Vintage landscape: Parc Monceau

Colonnade dans le parc Monceau, la Naumachie, Paris (VIIIe arr.), France, 12 septembre 1923, (Autochrome, 9 x 12 cm), Auguste Léon, Département des Hauts-de-Seine, musée Albert-Kahn, Archives de la Planète, A 39 095 S
La Naumachie Colonnade in Parc Monceau, Paris, September 12, 1923, by Auguste Léon, via Archives of the Planet Collection – Albert Kahn Museum /Départment of Hauts-de-Seine (both photos).

In Ancient Rome, a naumachia was a large basin dug for staging naval battles* as public entertainment. In Parc Monceau, La Naumachie is a tranquil oval pool framed on one end by a Corinthian colonnade.

Colonnade dans le parc Monceau, la Naumachie, Paris (VIIIe arr.), France, 12 septembre 1923, (Autochrome, 9 x 12 cm), Auguste Léon, Département des Hauts-de-Seine, musée Albert-Kahn, Archives de la Planète, A 39 089 S

The columns were once part of a never-completed late 16th century mausoleum attached to the Basilica of Saint Denis. In the late 1770s, they were acquired by the Duke of Chartres for an elaborate “Anglo-Chinese” public garden he was creating in northwest Paris. He filled it with architectural follies (see here) — one of them being a “Roman” colonnade.

The Duke was guillotined in 1793. His land was first confiscated and then returned to his heirs, who sold about half of it to developers. In the 1850s, the city bought the last 20 acres of the old garden, and Parc Monceau opened in 1861 as a largely informal “English-style” park. Today, there are still a few follies, although only the colonnade/naumachia and a small Egyptian pyramid remain from the 18th century.

The autochromes above are two of about seventy-two thousand that were commissioned and then archived by Albert Kahn, a wealthy French banker, between 1909 and 1931. Kahn sent thirteen photographers and filmmakers to fifty countries “to fix, once and for all, aspects, practices, and modes of human activity whose fatal disappearance is no longer ‘a matter of time.'”† The resulting collection is called Archives de la Planète and now resides in its own museum at Kahn’s old suburban estate at Boulogne-Billancourt, just west of Paris. Since June 2016, the archive has also been available for viewing online here.


*The word also refers to the spectacle itself.

words of Albert Kahn, 1912. Also, the above photos (A 39 095 S and A 39 089) are © Collection Archives de la Planète – Musée Albert-Kahn and used under its terms, here.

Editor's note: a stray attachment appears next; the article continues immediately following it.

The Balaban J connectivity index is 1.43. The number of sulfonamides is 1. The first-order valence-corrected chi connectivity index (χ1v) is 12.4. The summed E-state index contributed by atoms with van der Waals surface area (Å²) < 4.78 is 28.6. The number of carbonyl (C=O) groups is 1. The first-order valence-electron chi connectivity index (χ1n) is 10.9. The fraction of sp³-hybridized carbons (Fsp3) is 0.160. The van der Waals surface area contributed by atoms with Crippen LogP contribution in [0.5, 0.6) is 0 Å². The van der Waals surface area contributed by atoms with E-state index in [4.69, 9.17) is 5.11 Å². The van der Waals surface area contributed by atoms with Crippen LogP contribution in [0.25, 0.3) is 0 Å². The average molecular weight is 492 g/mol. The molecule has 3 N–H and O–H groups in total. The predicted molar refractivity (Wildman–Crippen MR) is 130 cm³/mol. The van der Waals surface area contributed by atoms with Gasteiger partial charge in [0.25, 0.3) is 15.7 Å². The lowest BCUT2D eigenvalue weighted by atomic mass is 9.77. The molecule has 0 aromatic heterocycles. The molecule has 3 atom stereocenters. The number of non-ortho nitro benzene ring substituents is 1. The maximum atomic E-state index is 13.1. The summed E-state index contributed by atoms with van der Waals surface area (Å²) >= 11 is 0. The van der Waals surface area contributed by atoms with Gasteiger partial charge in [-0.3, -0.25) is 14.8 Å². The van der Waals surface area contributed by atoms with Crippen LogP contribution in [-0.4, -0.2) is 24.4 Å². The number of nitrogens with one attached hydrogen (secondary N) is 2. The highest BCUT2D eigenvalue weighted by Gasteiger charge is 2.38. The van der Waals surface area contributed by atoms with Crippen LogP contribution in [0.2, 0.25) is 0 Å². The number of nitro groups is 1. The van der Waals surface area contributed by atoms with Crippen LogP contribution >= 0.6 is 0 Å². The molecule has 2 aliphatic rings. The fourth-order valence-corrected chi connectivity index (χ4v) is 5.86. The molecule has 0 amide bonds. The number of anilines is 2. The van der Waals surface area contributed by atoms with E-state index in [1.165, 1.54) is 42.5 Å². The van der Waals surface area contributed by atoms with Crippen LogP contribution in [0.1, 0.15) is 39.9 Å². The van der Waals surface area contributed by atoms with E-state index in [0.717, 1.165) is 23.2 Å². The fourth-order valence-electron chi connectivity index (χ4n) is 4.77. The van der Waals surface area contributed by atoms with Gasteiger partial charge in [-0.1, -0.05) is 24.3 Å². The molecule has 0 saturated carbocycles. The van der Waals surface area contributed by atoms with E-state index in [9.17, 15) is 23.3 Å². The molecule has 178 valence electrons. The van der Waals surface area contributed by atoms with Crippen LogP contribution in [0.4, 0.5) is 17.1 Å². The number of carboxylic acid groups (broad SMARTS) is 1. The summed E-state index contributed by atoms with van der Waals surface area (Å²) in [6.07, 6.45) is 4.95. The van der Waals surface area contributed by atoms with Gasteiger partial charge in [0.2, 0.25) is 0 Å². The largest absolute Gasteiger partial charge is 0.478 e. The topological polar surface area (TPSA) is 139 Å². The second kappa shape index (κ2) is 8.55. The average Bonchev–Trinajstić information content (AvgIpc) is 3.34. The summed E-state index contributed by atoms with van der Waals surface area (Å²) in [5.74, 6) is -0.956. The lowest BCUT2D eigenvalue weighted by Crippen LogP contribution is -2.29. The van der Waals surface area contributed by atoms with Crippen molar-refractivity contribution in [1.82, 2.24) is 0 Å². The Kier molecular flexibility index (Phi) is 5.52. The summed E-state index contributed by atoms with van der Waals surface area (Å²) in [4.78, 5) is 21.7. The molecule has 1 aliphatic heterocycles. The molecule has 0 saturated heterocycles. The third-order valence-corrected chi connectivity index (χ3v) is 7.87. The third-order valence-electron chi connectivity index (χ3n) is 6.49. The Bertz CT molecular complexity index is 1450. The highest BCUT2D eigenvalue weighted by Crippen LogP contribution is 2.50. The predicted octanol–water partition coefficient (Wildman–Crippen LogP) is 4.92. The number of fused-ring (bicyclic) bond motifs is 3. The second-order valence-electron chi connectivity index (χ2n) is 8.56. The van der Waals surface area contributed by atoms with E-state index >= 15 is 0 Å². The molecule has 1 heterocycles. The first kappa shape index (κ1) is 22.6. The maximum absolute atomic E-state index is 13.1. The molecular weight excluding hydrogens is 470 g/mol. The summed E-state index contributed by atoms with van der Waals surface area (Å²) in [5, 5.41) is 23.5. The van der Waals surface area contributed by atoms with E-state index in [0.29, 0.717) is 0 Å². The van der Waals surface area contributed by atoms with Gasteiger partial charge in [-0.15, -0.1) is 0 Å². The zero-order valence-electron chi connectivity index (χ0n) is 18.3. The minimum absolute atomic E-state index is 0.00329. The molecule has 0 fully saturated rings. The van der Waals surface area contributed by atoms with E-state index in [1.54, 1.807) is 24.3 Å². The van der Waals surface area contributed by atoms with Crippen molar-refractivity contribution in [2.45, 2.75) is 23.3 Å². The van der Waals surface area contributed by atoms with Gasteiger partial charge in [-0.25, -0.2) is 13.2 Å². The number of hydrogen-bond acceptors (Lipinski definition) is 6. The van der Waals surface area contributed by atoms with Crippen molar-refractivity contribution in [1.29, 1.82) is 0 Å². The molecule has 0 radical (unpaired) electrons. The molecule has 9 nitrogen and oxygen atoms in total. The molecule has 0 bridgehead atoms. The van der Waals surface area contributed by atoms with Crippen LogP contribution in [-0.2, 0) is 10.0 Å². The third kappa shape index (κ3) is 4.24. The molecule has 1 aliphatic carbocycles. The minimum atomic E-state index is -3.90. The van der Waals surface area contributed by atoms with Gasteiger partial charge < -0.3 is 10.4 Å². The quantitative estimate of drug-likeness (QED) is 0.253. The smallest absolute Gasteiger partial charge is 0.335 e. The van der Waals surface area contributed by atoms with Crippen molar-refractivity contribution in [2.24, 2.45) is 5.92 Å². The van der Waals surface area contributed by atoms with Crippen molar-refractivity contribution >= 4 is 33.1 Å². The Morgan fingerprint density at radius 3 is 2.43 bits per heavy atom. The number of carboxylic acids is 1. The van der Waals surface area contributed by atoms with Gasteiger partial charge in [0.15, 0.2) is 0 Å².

Vintage landscape: riverside

coblence-germany-garden-cropped-on-the-rhine-ca-1920s-bibliotheque-toulouseGardens alongside the Rhine River, Coblence (Rhineland-Palatinate)” via Bibliothèque de Toulouse Commons on flickr (cropped slightly by me).

The Bibliotheque‘s flickr page gives Eugène Trutat as the photographer, but M. Trutat died in 1910, and the women’s dresses seem to be from the 1920s, maybe even the 1930s.

Coblence — now Koblenz — is a German town located where the Rhine and Moselle Rivers come together. The photo may have been taken here, looking over to the Ehrenbreitstein Fortress.

Life in gardens: peace flower

Anti-war demonstrators, National Archives on flickr“Female demonstrator offering a flower to a military police officer,” West Potomac Park or Pentagon grounds, Arlington, Virginia, October 21, 1967, by S.Sgt. Albert R. Simpson, via U.S. National Archives Commons on flickr.

Flower Power originated in Berkeley, California, as a symbolic action of protest against the Vietnam War. In his November 1965 essay titled “How to Make a March/Spectacle,” [Allen] Ginsberg advocated that protesters should be provided with “masses of flowers” to hand out to policemen, press, politicians and spectators. . . .

In October 1967, [Abbie] Hoffman and Jerry Rubin helped organize the March on the Pentagon using Flower Power concepts to create a theatrical spectacle. The idea included a call for marchers to attempt to levitate the Pentagon. When the marchers faced off against more than 2,500 Army National Guard troops forming a human barricade in front of the Pentagon, demonstrators held flowers and some placed flowers in the soldier’s rifle barrels.

Photographs of flower-wielding protesters at the Pentagon March became seminal images of the 1960s anti-war protests.

Wikipedia, “Flower Power